Man pulls out knife from his pocket

Islington Council launch youth safety strategy

Islington Council has announced their new 5-year plan for improving Youth Safety across the borough.

The Council will focus on early intervention and targeted support for vulnerable young people as well as addressing the disproportionate impact of the youth justice sector on young Black people.

The council will use the 5-year strategy to continue to reduce young people’s involvement in the criminal justice system, something that has seen Islington Council reduce the number of knife crime injury victims under 25 has fallen by more than 46% since 2017.

The strategy’s many initiatives include:

  • using information to identify families who may need more support, and targeting robust support at individuals who are likely to re-offend, before they start doing so;
  • establishing a Youth Safety Delivery Group, co-chaired by a young person, to keep track of progress and drive improvements, hand-in-hand with community partners and statutory organisations;
  • working with the London Violence Reduction Unit to help parents and carers keep their children safe and improve their peer support networks;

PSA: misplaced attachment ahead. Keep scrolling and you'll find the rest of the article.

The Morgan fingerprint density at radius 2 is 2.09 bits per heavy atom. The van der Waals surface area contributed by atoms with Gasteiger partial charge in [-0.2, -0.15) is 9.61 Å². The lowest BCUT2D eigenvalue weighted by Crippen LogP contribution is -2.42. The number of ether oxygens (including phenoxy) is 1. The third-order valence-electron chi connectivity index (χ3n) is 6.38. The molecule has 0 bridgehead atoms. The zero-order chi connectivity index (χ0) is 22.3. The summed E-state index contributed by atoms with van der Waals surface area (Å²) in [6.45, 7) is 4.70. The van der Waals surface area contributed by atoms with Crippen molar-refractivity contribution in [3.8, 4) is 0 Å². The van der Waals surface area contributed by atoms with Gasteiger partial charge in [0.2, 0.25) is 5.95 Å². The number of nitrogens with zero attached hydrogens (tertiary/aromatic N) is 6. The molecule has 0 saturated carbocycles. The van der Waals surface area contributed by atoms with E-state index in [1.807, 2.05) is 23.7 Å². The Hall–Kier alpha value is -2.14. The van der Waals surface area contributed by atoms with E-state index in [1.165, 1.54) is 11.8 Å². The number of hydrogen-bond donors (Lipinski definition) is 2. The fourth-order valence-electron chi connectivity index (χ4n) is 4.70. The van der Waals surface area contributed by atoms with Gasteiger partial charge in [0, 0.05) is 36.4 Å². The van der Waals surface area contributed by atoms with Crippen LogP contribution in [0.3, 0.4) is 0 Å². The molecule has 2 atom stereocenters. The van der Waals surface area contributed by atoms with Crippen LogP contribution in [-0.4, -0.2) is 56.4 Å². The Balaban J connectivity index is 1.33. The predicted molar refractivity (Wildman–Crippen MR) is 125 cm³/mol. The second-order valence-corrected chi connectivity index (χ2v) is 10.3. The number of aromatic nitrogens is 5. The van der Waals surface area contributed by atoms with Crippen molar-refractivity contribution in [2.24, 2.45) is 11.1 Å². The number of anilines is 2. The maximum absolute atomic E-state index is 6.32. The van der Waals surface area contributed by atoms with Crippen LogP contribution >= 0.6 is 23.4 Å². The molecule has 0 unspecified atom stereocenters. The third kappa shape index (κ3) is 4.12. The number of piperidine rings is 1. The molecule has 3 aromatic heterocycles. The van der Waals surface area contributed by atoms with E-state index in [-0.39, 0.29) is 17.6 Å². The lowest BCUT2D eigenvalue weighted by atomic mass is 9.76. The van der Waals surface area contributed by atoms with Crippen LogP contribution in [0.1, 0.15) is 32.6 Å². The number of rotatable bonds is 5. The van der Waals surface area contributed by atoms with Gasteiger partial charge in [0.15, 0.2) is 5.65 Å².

• extending social, emotional and mental health support services up to 25-year-olds, so appropriate support is available in the transition to adulthood;
  • working to keep children and young people in school and maximising academic and vocational achievement;
  • screening a powerful and educational knife crime prevention film in secondary schools, produced by the Love and Loss group of bereaved families;
  • addressing inequality and disproportionality within the youth and criminal justice system and beyond.

Cllr Kaya Comer-Schwartz, Executive Member for Children, Young People and Families, said:

“Keeping our young people safe is our number one priority in Islington. But we can’t do that alone and working with local partners on this is a vital part of our strategy.

“By working together, alongside young people, parents, carers and the wider community, we can keep local people safe, reduce crime and also steer some of our most vulnerable young people away from crime and towards a brighter future, in which they can reach their full potential.

“We were one of the first councils in the country to approach youth safety from a safeguarding perspective, recognising that many offenders have suffered childhood trauma, discrimination and exploitation.

“Prevention and early intervention is key, and this new five-year strategy outlines new and innovative ways to keep our young people out of harm’s way – and stop many more from ever becoming a victim or perpetrator.”

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